The Dow Jones Industrial Average and the S&P 500 turned positive for the first time in 2016. The positive turn marks a remarkable comeback from what analysts called Wall Street’s worst start ever to a year.
The Dow was up 102 points just after noon on Thursday to 17,427, pushing past the 2015 close of 17425.03. The rally came after gains Wednesday when the Federal Reserve left interest rates unchanged and scaled back plans for further interest rate hikes in 2016.
The S&P 500 turned positive a couple of hours later and was up 0.9 percent to 2045. USA Today reports that the turnaround in stocks has been helped along by a rebound in oil prices, as well as the easing of recession fears. Oil prices rose on Thursday with U.S. benchmark crude topping $40 a barrel for the first time since December 4. While oil prices helped raise stocks on Thursday, GE and Boeing led gains on the Dow.
The turn to positive on Thursday is a huge mark for stocks in the United States. CNN Money reports that just a few weeks ago the markets were in full panic mode. Peter Kenny, an independent market strategist, recalled, “That market the zenith of panic. The market traded to extremely oversold conditions.” He added, “Since the lows we’ve seen the market rally in stealth mode. Those who panicked got punished.”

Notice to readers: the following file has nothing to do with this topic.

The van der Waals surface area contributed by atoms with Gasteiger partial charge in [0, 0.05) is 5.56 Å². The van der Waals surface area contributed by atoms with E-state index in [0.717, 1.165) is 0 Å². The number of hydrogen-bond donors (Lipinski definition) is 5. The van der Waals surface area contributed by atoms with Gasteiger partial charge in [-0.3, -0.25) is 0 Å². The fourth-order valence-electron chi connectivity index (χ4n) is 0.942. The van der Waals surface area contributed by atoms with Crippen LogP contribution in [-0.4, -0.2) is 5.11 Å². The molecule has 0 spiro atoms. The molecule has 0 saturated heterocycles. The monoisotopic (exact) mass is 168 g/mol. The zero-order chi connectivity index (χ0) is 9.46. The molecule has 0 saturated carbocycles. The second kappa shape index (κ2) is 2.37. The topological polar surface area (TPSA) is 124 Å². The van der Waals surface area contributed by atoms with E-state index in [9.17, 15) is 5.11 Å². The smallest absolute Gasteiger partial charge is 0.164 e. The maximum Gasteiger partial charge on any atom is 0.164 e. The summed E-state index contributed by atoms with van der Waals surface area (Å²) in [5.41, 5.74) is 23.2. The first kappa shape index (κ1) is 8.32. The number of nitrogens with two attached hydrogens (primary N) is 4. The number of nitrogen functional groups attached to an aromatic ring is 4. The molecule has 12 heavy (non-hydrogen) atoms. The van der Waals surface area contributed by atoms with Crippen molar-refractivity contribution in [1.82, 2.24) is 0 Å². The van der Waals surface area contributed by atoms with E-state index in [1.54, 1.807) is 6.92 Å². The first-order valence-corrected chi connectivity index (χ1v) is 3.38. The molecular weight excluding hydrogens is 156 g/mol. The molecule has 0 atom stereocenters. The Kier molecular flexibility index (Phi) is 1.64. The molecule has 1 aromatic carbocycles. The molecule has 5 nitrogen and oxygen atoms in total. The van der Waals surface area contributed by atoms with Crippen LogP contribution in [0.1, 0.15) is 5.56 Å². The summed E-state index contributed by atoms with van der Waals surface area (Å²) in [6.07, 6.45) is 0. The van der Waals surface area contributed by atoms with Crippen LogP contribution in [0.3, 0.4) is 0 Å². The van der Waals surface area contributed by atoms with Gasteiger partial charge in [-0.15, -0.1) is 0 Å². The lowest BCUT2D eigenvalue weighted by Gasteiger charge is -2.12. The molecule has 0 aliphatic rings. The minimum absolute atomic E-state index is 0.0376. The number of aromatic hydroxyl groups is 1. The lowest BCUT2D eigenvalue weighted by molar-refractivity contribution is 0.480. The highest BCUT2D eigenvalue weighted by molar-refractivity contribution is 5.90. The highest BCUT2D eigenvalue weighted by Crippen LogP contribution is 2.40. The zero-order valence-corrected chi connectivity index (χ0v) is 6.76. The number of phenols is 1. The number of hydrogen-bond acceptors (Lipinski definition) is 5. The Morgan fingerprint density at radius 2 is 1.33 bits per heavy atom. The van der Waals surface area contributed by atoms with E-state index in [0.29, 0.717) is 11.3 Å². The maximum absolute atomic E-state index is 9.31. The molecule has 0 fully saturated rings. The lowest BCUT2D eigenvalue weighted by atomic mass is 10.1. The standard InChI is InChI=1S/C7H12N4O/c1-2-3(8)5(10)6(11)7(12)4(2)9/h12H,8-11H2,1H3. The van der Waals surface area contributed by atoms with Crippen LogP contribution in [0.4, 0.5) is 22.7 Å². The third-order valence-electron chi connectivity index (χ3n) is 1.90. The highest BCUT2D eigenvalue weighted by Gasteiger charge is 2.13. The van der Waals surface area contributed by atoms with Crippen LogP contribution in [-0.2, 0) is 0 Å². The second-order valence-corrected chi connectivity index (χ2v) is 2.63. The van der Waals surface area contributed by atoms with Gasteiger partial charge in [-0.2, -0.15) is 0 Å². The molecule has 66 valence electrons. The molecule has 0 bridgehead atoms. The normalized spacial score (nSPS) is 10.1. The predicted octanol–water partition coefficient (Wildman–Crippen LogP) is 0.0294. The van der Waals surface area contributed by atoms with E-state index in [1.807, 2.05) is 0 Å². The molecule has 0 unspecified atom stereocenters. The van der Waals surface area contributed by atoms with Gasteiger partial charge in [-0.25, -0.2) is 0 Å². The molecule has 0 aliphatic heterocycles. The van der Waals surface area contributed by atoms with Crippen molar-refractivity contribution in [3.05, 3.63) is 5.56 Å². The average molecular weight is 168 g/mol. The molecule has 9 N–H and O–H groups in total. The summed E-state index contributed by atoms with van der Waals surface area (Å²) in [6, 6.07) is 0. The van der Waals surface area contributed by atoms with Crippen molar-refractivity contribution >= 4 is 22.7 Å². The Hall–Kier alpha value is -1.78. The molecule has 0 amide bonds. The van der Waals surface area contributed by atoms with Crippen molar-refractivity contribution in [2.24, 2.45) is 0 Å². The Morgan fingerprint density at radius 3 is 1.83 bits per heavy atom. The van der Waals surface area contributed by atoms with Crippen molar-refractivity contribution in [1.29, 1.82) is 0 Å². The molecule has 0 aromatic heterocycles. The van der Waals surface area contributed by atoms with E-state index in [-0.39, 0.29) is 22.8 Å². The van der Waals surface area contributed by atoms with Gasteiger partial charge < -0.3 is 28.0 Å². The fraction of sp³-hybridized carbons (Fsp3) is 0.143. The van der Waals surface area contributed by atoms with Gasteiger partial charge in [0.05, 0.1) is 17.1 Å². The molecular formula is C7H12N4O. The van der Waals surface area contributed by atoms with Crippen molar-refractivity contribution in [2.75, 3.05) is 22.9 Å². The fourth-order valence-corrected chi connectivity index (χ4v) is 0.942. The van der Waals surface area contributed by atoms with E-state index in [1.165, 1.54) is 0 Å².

The positive gains the past few weeks certainly waylaid recession fears. Just five weeks ago, Wall Street appeared to be headed for its first bear market (a drop of 20 percent or more) since the financial crisis. China’s slowing growth and a free fall in oil prices sent stocks tumbling. Investors also panicked about the health of European banks. In early February, pundits started making comparisons between the market of 2016 and the 2008 financial crisis.
Art Hogan, chief market strategist at Wunderlich Securities, added that the country’s recession fears are “in the rear view mirror.” He added that “interest rates are low, inflation isn’t a problem, the labor market is in better shape and moderate GDP growth is likely.”
While the Dow Jones and S&P 500 are in the green, the NASDAQ still remains down 5 percent.